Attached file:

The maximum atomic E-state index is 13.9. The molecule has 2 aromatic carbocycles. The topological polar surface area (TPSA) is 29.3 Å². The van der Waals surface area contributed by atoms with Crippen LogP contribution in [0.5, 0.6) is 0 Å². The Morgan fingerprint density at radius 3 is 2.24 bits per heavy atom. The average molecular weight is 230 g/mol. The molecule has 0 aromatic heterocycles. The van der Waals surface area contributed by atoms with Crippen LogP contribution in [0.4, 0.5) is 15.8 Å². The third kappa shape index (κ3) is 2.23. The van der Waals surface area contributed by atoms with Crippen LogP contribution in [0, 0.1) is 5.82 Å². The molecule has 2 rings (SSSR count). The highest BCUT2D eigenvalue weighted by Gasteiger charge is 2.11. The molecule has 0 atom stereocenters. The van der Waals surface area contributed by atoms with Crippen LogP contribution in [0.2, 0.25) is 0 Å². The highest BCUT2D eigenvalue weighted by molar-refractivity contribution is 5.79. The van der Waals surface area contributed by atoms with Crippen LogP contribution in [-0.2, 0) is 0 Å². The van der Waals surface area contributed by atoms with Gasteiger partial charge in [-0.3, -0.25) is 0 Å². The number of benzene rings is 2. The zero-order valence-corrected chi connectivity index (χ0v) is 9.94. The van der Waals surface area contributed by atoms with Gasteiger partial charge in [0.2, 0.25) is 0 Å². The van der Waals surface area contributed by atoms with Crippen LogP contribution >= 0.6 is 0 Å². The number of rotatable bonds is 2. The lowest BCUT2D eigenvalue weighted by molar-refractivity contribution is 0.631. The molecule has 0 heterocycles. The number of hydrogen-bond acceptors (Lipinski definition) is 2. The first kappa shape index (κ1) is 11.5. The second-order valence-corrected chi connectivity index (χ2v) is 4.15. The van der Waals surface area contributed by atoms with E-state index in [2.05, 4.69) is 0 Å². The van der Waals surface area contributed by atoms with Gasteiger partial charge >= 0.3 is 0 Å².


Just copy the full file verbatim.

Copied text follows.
The maximum atomic E-state index is 13.9. The molecule has 2 aromatic carbocycles. The topological polar surface area (TPSA) is 29.3 Å². The van der Waals surface area contributed by atoms with Crippen LogP contribution in [0.5, 0.6) is 0 Å². The Morgan fingerprint density at radius 3 is 2.24 bits per heavy atom. The average molecular weight is 230 g/mol. The molecule has 0 aromatic heterocycles. The van der Waals surface area contributed by atoms with Crippen LogP contribution in [0.4, 0.5) is 15.8 Å². The third kappa shape index (κ3) is 2.23. The van der Waals surface area contributed by atoms with Crippen LogP contribution in [0, 0.1) is 5.82 Å². The molecule has 2 rings (SSSR count). The highest BCUT2D eigenvalue weighted by Gasteiger charge is 2.11. The molecule has 0 atom stereocenters. The van der Waals surface area contributed by atoms with Crippen LogP contribution in [0.2, 0.25) is 0 Å². The highest BCUT2D eigenvalue weighted by molar-refractivity contribution is 5.79. The van der Waals surface area contributed by atoms with Crippen LogP contribution in [-0.2, 0) is 0 Å². The van der Waals surface area contributed by atoms with Gasteiger partial charge in [-0.3, -0.25) is 0 Å². The number of benzene rings is 2. The zero-order valence-corrected chi connectivity index (χ0v) is 9.94. The van der Waals surface area contributed by atoms with Gasteiger partial charge in [0.2, 0.25) is 0 Å². The van der Waals surface area contributed by atoms with Crippen LogP contribution >= 0.6 is 0 Å². The number of rotatable bonds is 2. The lowest BCUT2D eigenvalue weighted by molar-refractivity contribution is 0.631. The molecule has 0 heterocycles. The number of hydrogen-bond acceptors (Lipinski definition) is 2. The first kappa shape index (κ1) is 11.5. The second-order valence-corrected chi connectivity index (χ2v) is 4.15. The van der Waals surface area contributed by atoms with E-state index in [2.05, 4.69) is 0 Å². The van der Waals surface area contributed by atoms with Gasteiger partial charge >= 0.3 is 0 Å².